Cooked venison tenderloin cut in half and served on a late with a side of squash and sage.
Travis Rathbone

The first Thanksgiving featured plenty of wild game, so why shouldn’t yours? To that end, we’re sharing some of our favorite game recipes this week. So raid the freezer, crank up the stove, and get cooking.

I distinctly remember tasting the gaminess of venison when I first tried it many years ago–it was ex-traor-dinary. I cook seasonally and always look forward to cooking with venison after so many months of working with lamb, chicken, and beef. And I like the versatility of the garnishes you can use with venison. I chose this recipe because it’s seasonal with the pumpkin and prunes, and it’s easy for the home cook to prepare.

Editors’ Take: You’ll love this for how its taste will remind you of fall, and for how its color will make you look as artistic as an Iron Chef. Also, either tenderloin or backstrap will work for this dish.


  • Kosher salt
  • Freshly ground black pepper
  • 1⁄2 tsp. ground allspice
  • 1⁄4 tsp. ground star anise
  • 1⁄4 tsp. cinnamon
  • 1⁄4 cup plus 2 Tbsp. canola oil
  • 4 venison tenderloins, 6-7 oz. each
  • 1⁄4 cup (packed) prunes, chopped in 1⁄4-inch pieces
  • 2 Tbsp. Armagnac (optional)
  • 12 Tbsp. unsalted butter, softened at room temperature, cut in tablespoon-size pieces
  • 2 cups peeled cheese pumpkin, cut in 1⁄4-inch dice
  • 10 sage leaves, minced


  1. In a bowl, stir together 11⁄2 tsp. salt, 1⁄2 tsp. pepper, allspice, star anise, and cinnamon. Whisk in 2 Tbsp. of oil. Rub mixture on both sides of each venison loin.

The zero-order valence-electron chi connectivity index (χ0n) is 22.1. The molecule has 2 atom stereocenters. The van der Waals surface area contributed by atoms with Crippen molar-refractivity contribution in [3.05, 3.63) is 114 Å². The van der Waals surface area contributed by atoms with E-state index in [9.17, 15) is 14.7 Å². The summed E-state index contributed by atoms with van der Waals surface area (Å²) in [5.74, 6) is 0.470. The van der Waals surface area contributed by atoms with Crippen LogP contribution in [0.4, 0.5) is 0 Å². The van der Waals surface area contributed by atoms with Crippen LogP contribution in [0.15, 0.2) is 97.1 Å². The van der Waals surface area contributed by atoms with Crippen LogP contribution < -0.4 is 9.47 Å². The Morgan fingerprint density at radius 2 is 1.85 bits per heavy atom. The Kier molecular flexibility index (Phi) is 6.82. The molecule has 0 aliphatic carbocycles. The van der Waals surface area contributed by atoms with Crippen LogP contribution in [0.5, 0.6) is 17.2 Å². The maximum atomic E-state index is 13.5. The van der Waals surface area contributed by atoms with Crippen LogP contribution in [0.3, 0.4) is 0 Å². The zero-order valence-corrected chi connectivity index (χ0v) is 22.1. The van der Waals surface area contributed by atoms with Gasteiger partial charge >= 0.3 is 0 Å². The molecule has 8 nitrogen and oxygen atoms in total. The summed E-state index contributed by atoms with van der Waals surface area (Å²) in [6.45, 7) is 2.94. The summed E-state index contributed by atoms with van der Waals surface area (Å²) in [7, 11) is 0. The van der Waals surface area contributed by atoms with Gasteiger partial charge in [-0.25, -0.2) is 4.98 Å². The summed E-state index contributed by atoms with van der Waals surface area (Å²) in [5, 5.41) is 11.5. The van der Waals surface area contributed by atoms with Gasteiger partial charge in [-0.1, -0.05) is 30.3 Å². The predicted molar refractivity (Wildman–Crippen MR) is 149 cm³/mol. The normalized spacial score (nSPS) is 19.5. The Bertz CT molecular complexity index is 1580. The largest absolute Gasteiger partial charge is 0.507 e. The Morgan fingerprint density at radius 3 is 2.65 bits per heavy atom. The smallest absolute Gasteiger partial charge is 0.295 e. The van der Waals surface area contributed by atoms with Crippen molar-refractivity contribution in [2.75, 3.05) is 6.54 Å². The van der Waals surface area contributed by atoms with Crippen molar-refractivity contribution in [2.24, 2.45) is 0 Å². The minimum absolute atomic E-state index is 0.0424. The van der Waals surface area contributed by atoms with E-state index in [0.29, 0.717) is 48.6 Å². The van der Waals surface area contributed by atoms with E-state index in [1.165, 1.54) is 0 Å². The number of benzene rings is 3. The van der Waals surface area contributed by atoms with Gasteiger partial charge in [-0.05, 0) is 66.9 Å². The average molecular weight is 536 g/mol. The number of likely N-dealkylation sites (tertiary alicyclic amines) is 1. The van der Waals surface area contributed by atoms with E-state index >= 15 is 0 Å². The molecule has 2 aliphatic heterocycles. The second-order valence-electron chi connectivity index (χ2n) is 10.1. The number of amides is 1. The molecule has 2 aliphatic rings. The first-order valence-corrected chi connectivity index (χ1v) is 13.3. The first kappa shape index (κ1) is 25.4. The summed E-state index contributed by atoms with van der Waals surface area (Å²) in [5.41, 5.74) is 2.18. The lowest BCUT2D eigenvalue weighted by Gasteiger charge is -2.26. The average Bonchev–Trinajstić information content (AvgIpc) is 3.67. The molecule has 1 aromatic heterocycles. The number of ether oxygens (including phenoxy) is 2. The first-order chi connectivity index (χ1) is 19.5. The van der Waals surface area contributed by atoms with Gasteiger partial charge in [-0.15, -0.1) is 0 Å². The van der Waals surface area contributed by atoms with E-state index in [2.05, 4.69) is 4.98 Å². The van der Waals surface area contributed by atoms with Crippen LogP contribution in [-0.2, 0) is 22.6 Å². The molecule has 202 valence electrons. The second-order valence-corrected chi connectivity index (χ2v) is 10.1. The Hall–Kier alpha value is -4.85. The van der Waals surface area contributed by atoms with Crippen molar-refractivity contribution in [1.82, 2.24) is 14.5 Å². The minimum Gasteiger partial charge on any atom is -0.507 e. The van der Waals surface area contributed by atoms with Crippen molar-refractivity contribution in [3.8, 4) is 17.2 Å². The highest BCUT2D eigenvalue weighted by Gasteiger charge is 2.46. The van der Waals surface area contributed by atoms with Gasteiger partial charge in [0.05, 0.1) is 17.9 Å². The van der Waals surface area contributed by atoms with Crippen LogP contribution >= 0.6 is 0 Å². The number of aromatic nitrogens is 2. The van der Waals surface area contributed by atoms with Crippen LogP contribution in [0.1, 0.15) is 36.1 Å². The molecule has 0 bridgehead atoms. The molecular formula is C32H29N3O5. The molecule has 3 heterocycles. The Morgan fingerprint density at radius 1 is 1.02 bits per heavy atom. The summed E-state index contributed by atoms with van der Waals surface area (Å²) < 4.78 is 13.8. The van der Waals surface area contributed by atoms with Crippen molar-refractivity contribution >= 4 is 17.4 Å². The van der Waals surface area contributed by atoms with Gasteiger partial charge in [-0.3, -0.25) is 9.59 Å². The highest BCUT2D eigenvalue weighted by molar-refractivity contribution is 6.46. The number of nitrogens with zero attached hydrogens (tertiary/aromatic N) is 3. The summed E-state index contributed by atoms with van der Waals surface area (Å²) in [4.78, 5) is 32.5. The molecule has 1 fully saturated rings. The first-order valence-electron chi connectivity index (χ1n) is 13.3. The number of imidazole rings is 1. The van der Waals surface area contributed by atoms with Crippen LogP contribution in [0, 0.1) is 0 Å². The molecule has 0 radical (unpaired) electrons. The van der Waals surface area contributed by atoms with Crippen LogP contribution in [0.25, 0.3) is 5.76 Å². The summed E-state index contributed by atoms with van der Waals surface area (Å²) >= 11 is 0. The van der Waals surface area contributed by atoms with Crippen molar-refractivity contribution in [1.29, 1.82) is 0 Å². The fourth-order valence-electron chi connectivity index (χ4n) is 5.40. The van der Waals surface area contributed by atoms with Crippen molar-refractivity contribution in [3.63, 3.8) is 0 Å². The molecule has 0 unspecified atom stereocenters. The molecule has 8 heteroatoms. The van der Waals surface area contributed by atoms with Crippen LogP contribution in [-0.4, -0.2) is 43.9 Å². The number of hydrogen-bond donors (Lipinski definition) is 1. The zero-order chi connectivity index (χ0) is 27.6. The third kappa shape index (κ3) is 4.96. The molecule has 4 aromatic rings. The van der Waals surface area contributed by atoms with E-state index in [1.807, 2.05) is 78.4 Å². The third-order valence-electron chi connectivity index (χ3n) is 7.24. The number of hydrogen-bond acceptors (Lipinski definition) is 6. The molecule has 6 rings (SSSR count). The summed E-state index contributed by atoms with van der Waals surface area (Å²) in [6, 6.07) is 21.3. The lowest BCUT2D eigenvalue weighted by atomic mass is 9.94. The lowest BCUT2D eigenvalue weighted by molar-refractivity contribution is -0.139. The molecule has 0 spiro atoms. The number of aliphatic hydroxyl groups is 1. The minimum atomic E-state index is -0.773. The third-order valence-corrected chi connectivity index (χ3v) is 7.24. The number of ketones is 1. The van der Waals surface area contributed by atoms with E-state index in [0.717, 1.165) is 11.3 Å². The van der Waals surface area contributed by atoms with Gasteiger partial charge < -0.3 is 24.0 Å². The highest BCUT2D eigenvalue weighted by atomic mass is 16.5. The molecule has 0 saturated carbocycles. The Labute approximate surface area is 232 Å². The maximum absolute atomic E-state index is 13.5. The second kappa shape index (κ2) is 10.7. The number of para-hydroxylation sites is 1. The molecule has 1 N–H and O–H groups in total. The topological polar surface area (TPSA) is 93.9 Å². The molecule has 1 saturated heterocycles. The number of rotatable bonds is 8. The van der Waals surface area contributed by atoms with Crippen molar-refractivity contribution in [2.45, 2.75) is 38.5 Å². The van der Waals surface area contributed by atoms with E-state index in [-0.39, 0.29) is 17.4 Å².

2. Put prunes in a bowl. If using Armagnac, pour over prunes and set aside to soak.
  3. Heat 2 Tbsp. of oil and 2 Tbsp. of butter in 10-inch saute pan over medium heat. Add pumpkin and cook, tossing and stirring every few minutes, until lightly caramelized on all sides, 15 to 18 minutes. Toss in prunes. Remove pan from heat and season with salt and four grinds of pepper, or to taste.
  4. Preheat oven to 350 degrees. Put 2 Tbsp. each of the oil and butter in a 12-inch ovenproof saute pan over medium-high heat. When butter starts to sizzle and foam, add venison loins and sear for 1 minute. Turn them over and transfer pan to oven. Roast until an instant-read thermometer inserted to the center of loin reads 120 degrees for rare. Remove pan from oven and let venison rest on a clean, dry surface for 3 to 4 minutes.
  5. Meanwhile, heat a saute pan over medium-high heat. Add remaining butter and cook until it melts and turns brown, approximately 1 minute. Remove pan from heat and stir in sage leaves. When sage leaves get crispy, set aside.

Serving Tip: divide pumpkin and prunes evenly around four plates. Top each portion with a venison loin, a drizzle of brown butter, and crisped sage.

Terrance Brennan is the chef-proprietor of Picholine Restaurant and Artisanal Bistro and Wine Bar in New York City.